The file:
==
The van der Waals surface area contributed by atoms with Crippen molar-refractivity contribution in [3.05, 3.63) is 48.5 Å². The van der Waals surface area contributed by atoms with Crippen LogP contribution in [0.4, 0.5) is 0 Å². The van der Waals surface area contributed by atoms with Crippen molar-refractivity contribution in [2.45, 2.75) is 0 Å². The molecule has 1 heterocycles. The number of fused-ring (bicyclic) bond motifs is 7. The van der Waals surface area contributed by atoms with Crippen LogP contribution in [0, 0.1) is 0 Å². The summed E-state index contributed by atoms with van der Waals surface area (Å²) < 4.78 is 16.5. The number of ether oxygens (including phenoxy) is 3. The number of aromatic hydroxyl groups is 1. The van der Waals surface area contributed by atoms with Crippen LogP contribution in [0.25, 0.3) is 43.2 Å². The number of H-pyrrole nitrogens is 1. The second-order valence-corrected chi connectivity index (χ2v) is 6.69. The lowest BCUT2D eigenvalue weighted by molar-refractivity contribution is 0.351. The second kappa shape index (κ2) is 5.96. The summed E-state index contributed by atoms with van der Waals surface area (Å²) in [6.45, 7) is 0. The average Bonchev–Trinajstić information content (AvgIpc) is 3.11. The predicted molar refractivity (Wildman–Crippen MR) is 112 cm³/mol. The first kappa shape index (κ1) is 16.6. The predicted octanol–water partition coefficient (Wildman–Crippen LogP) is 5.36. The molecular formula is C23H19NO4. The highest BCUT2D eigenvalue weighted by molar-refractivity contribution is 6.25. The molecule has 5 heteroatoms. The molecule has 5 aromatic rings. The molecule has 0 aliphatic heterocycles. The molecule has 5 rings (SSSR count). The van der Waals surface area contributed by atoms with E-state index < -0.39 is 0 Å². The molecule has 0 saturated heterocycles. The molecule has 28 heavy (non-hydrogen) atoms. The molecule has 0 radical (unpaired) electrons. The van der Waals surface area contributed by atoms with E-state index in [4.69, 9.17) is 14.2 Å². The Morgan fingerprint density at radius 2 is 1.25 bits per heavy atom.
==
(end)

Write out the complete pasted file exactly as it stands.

The van der Waals surface area contributed by atoms with Crippen molar-refractivity contribution in [3.05, 3.63) is 48.5 Å². The van der Waals surface area contributed by atoms with Crippen LogP contribution in [0.4, 0.5) is 0 Å². The van der Waals surface area contributed by atoms with Crippen molar-refractivity contribution in [2.45, 2.75) is 0 Å². The molecule has 1 heterocycles. The number of fused-ring (bicyclic) bond motifs is 7. The van der Waals surface area contributed by atoms with Crippen LogP contribution in [0, 0.1) is 0 Å². The summed E-state index contributed by atoms with van der Waals surface area (Å²) < 4.78 is 16.5. The number of ether oxygens (including phenoxy) is 3. The number of aromatic hydroxyl groups is 1. The van der Waals surface area contributed by atoms with Crippen LogP contribution in [0.25, 0.3) is 43.2 Å². The number of H-pyrrole nitrogens is 1. The second-order valence-corrected chi connectivity index (χ2v) is 6.69. The lowest BCUT2D eigenvalue weighted by molar-refractivity contribution is 0.351. The second kappa shape index (κ2) is 5.96. The summed E-state index contributed by atoms with van der Waals surface area (Å²) in [6.45, 7) is 0. The average Bonchev–Trinajstić information content (AvgIpc) is 3.11. The predicted molar refractivity (Wildman–Crippen MR) is 112 cm³/mol. The first kappa shape index (κ1) is 16.6. The predicted octanol–water partition coefficient (Wildman–Crippen LogP) is 5.36. The molecular formula is C23H19NO4. The highest BCUT2D eigenvalue weighted by molar-refractivity contribution is 6.25. The molecule has 5 heteroatoms. The molecule has 5 aromatic rings. The molecule has 0 aliphatic heterocycles. The molecule has 5 rings (SSSR count). The van der Waals surface area contributed by atoms with E-state index < -0.39 is 0 Å². The molecule has 0 saturated heterocycles. The molecule has 28 heavy (non-hydrogen) atoms. The molecule has 0 radical (unpaired) electrons. The van der Waals surface area contributed by atoms with E-state index in [4.69, 9.17) is 14.2 Å². The Morgan fingerprint density at radius 2 is 1.25 bits per heavy atom.